• Gragnoli C, Cronsell J. Meta-analysis of the IPF1 D76N polymorphism in a worldwide type 2 diabetes population. Minerva Med. 2007;98:163. [PubMed]
  • Gragnoli C, Lindner T, Cockburn BN, Kaisaki PJ, Gragnoli F, Marozzi G, Bell GI. Maturity-onset diabetes of the young due to a mutation in the hepatocyte nuclear factor-4 alpha binding site in the promoter of the hepatocyte nuclear factor-1 alpha gene. Diabetes. 1997;46:1648. doi: 10.2337/diabetes.46.10.1648. [PubMed] [Cross Ref]
  • Gragnoli C, Menzinger Von Preussenthal G, Habener JF. Triple genetic variation in the HNF-4alpha gene is associated with early-onset type 2 diabetes mellitus in a philippino family. Metabolism. 2004;53:959. doi: 10.1016/j.metabol.2004.03.003. [PubMed] [Cross Ref]
  • Gragnoli C, Milord E, Cox N. Worldwide metanalysis of NEUROG3 variants in type 2 diabetes. Obesity and Metabolism. 2006;2:68.
  • Gragnoli C, Milord E, Habener JF. Linkage study of the glucagon receptor gene with type 2 diabetes mellitus in Italians. Metabolism. 2005;54:786. doi: 10.1016/j.metabol.2005.01.022. [PubMed] [Cross Ref]
  • Gragnoli C, Pierpaoli L, Piumelli N, Chiaramonte F. Linkage studies for T2D in Chop and C/EBPbeta chromosomal regions in Italians. J Cell Physiol. 2007;213:552. doi: 10.1002/jcp.21132. [PubMed] [Cross Ref]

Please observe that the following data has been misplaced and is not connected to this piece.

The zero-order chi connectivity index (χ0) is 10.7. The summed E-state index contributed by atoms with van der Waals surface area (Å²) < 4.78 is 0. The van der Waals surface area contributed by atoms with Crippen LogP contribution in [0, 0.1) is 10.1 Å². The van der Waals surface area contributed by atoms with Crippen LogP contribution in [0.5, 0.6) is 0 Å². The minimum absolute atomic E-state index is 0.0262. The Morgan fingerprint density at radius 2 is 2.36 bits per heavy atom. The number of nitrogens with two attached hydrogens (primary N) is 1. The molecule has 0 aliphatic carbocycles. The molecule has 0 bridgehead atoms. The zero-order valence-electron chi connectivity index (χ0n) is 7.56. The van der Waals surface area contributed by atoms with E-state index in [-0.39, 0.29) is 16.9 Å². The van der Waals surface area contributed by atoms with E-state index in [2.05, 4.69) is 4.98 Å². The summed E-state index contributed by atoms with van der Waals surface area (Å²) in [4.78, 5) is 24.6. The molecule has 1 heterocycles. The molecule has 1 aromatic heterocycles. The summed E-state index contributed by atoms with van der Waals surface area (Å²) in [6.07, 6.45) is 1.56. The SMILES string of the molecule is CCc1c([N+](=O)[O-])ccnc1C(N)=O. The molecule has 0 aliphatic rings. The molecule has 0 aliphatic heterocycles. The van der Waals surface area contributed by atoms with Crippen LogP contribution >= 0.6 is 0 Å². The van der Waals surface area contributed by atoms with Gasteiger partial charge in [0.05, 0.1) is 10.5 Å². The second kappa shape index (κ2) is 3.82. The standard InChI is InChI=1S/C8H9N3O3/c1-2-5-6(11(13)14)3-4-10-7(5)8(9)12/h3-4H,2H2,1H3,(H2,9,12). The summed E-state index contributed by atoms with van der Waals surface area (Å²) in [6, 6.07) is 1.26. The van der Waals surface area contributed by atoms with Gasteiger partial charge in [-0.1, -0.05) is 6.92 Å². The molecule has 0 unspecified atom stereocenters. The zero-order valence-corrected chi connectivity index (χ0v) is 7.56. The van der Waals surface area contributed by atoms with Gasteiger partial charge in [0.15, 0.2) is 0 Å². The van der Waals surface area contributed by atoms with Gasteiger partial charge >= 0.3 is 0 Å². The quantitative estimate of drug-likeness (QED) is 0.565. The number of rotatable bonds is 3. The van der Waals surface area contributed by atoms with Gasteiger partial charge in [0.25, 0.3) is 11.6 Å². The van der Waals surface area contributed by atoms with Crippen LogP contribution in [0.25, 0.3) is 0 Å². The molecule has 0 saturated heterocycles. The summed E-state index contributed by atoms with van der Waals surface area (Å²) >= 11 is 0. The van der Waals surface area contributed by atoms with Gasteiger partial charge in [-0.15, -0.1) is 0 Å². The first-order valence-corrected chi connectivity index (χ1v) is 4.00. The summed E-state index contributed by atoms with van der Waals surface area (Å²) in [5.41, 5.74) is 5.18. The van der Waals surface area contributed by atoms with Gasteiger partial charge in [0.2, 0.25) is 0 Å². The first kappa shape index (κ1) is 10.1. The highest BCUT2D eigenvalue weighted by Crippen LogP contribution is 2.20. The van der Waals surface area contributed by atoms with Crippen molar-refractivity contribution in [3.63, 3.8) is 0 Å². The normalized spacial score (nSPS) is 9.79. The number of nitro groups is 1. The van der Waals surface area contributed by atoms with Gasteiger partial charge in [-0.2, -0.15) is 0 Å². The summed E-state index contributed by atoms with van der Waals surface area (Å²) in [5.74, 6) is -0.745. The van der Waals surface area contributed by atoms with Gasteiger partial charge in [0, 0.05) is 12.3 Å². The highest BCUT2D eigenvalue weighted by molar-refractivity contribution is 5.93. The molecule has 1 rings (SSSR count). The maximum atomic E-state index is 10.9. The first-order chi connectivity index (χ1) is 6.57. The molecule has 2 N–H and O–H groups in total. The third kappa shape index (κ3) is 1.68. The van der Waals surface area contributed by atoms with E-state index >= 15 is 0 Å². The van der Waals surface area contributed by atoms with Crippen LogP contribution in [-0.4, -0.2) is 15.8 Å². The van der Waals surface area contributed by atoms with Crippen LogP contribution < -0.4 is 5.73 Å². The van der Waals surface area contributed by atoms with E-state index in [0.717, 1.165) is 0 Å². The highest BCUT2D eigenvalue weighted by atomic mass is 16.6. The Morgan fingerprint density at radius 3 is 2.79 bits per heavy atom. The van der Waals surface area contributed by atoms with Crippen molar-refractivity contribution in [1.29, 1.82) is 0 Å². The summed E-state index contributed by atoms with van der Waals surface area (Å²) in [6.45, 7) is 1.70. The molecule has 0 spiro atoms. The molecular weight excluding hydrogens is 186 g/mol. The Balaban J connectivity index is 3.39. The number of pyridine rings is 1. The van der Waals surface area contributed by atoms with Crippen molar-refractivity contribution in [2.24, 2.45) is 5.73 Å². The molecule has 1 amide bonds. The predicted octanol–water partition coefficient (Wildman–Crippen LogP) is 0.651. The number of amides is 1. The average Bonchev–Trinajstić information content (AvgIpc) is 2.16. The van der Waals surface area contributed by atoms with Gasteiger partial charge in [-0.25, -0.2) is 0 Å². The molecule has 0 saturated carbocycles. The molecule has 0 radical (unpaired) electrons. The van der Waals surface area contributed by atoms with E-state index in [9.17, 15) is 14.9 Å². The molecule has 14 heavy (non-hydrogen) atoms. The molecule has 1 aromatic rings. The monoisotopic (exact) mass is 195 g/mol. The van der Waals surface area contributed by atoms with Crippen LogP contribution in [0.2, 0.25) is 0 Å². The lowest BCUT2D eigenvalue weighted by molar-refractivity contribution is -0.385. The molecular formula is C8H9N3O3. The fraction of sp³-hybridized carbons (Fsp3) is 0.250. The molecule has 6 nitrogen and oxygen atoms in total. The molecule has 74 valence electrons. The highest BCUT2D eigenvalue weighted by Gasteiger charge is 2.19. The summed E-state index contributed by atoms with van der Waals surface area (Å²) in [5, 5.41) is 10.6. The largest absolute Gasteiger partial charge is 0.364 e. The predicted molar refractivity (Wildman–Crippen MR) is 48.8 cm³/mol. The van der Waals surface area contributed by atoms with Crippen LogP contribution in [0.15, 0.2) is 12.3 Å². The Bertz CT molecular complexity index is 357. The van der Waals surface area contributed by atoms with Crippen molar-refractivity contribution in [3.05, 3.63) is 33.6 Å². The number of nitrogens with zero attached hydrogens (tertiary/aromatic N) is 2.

• Gragnoli C, Stanojevic V, Gorini A, Von Preussenthal GM, Thomas MK, Habener JF. IPF-1/MODY4 gene missense mutation in an Italian family with type 2 and gestational diabetes. Metabolism. 2005;54:983. doi: 10.1016/j.metabol.2005.01.037. [PubMed] [Cross Ref]
  • Milord E, Gragnoli C. Chromosome 10 locus in linkage to type 2 diabetes in Italians. Obesity and Metabolism. 2007;3:44.
  • Milord E, Gragnoli C. NEUROG3 variants and type 2 diabetes in Italians. Minerva Med. 2006;97:373. [PubMed]
  • Abecasis GR, Cherny SS, Cookson WO, Cardon LR. Merlin--rapid analysis of dense genetic maps using sparse gene flow trees. Nat Genet. 2002;30:97. doi: 10.1038/ng786. [PubMed] [Cross Ref]

Articles from Cardiovascular Diabetology are provided here courtesy of BioMed Central